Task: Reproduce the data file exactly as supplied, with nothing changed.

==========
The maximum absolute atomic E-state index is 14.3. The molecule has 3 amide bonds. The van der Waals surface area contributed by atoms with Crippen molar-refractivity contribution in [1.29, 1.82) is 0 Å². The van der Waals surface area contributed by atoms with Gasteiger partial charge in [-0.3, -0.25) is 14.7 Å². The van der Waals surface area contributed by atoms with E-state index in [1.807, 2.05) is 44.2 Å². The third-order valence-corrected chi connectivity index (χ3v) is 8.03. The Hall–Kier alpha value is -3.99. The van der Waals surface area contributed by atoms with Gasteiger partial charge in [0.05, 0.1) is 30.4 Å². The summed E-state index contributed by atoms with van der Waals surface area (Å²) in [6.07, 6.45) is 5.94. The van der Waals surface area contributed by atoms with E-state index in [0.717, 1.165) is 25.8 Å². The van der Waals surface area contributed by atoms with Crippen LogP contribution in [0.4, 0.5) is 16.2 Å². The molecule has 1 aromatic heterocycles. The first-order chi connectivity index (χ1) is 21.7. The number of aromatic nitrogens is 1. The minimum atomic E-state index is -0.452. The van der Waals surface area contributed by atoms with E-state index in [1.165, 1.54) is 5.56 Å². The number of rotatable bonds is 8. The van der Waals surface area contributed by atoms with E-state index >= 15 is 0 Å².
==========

The maximum absolute atomic E-state index is 14.3. The molecule has 3 amide bonds. The van der Waals surface area contributed by atoms with Crippen molar-refractivity contribution in [1.29, 1.82) is 0 Å². The van der Waals surface area contributed by atoms with Gasteiger partial charge in [-0.3, -0.25) is 14.7 Å². The van der Waals surface area contributed by atoms with E-state index in [1.807, 2.05) is 44.2 Å². The third-order valence-corrected chi connectivity index (χ3v) is 8.03. The Hall–Kier alpha value is -3.99. The van der Waals surface area contributed by atoms with Gasteiger partial charge in [0.05, 0.1) is 30.4 Å². The summed E-state index contributed by atoms with van der Waals surface area (Å²) in [6.07, 6.45) is 5.94. The van der Waals surface area contributed by atoms with E-state index in [0.717, 1.165) is 25.8 Å². The van der Waals surface area contributed by atoms with Crippen LogP contribution in [0.4, 0.5) is 16.2 Å². The molecule has 1 aromatic heterocycles. The first-order chi connectivity index (χ1) is 21.7. The number of aromatic nitrogens is 1. The minimum atomic E-state index is -0.452. The van der Waals surface area contributed by atoms with E-state index in [1.165, 1.54) is 5.56 Å². The number of rotatable bonds is 8. The van der Waals surface area contributed by atoms with E-state index >= 15 is 0 Å².